Afterword

“What am I going to be if my autism can’t be cured?”  As a small child, Naoki was very afraid that, because of his autism, he would never be able to live properly and do many of the things that other people do.  He felt the need to apologize for his actions day in and day out.  His goal for writing this book was to help people understand the obstacles that people with autism face, and that they are not the result of selfishness and ego.  Through sharing with the world his thoughts on what it’s like to live with autism, he wants to give hope to other people with autism, making it easier for them to “stick at it”.  Maybe then, he says, the future of people with autism will be connected with that of everyone else.  By this I think he means that people with autism have the same goal of achieving happiness, just like everyone else.   
 
I was surprised when Naoki said that the things people with autism do are not because of selfishness and ego, as I’ve never thought this about my students with autism.  Also, I thought how sad it is for a little kid who feels like he has to apologize for himself day in and day out!   I wonder how many of my students feel the same way.  Overall I enjoyed reading about his insights on living as a person with autism.   Even though each person with autism is unique (which can be said about humans as a whole), Naoki’s specific experiences with autism have helped me to understand my students a little more.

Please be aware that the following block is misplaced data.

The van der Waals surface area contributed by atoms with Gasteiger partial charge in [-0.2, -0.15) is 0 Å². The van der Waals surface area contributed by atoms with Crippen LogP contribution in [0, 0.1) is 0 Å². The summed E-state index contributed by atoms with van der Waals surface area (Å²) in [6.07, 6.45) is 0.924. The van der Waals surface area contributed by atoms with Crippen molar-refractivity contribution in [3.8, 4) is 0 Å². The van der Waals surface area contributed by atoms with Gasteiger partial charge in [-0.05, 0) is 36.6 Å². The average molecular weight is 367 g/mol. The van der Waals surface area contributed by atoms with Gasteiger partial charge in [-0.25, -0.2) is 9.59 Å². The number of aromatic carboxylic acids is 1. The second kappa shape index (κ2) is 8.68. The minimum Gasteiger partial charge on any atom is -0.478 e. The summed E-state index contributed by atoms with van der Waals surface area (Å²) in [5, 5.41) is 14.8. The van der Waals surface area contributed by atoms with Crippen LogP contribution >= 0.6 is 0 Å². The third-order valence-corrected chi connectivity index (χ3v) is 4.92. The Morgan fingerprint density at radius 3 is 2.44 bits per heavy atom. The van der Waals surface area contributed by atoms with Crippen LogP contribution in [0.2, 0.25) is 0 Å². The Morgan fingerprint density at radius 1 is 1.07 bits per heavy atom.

–Allison Dobbs, SLP at Moore Traditional
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2 thoughts on “Afterword

  1. Lindsay Manis says:

    This made me hope that my students with autism do not feel this way. I never have felt that my kiddos are not deserving of happiness and the same things that “typical kids” have the opportunity to do. It saddens me in a way that he felt like he has to constantly apologize for himself, which is not the stress a young child needs to endure.

  2. Carrie Kaelin says:

    Great summary! Thanks, Allison!
    I have a couple of students on my caseload with high-level autism. They do exhibit egocentrism, which is a large part of why they have difficulty making friends and participating in group work, among other things. As an example, one student had a melt-down in science class because he didn’t get all the answers right. The next day, he got all of the answers correct…. he came into Lunch Bunch and announced, with a smile on his face, that he had gotten all the answers right. He then turned to a peer and said, “Don’t you like science class?” She responded that actually she does like science class. He replied, “Then why do you always get the answers wrong?” He didn’t understand that this was hurtful to her. Of course he is not trying to be this way, it is just a hallmark of autism…. the difficulty with theory-of-mind / ability to take the perspective of others.
    Thanks,
    Carrie Kaelin, SLP at Brown School

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